But most revealing is Fraser’s citation of “the events that occurred in Lod” which, from his reference to the New Yorker, we can conclude he learned about from Ari Shavit’s book “My Promised Land: The Triumph and Tragedy of Israel” because the chapter of that book relating to Lod was indeed reproduced in that magazine in October last year.

However, Fraser does not seem to have sought out any additional information on the battle which took place in Lod (Lydda) in 1948 from other sources and he appears to have adopted Ari Shavit’s narrative as accurate despite the fact that – as noted in this review of Shavit’s book:

“The section on Lydda focuses on another nameless IDF “brigade commander.” The source notes claim these are composite characters, but it harms the narrative and makes it read like historical fiction.”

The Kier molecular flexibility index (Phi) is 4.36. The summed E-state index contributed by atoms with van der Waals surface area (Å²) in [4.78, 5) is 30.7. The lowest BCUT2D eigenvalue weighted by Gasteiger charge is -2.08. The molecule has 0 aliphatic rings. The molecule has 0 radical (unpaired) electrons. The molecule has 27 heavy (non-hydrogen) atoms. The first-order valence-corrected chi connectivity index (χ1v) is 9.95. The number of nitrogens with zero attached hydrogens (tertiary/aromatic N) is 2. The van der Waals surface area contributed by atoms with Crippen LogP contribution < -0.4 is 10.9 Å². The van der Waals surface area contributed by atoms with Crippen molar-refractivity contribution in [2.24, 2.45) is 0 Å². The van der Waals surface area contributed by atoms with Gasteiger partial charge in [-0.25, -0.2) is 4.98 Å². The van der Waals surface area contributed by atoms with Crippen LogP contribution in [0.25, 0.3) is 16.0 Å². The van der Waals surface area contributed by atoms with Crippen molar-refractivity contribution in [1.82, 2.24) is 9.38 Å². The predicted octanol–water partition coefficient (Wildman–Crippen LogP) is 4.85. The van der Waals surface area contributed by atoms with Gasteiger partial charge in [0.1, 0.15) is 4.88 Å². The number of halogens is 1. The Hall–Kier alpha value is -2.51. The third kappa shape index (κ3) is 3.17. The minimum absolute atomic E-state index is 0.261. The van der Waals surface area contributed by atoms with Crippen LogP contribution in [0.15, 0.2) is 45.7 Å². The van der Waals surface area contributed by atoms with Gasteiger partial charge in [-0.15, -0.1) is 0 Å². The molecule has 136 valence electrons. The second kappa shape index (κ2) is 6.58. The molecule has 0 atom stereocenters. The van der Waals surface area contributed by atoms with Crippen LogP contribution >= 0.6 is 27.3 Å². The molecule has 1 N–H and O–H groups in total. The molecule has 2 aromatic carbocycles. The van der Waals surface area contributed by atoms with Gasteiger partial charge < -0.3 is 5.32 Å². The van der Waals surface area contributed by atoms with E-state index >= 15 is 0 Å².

Other issues concerning Shavit’s book in general and his portrayal of the events in Lod in particular have been raised by Allan Gerson and Professor Ruth Wisse. Our colleague at CAMERA, Alex Safian, took the time to fill in the parts of the story not told by Ari Shavit – and hence presumably unknown to Nick Fraser.

“In Shavit’s very deceptive and even contradictory recounting, Israeli soldiers led by a certain Lt. Col. Moshe Dayan, and armed with:

a giant armored vehicle mounted with a cannon, menacing half-tracks, and machine-gun-equipped jeeps

joined other Israeli forces attacking Lydda (and its neighbor Ramle) during Israel’s War of Independence. Led by Dayan’s marauding forces the Israelis took control of “key positions” in the town, but the next day fighting flared again, and: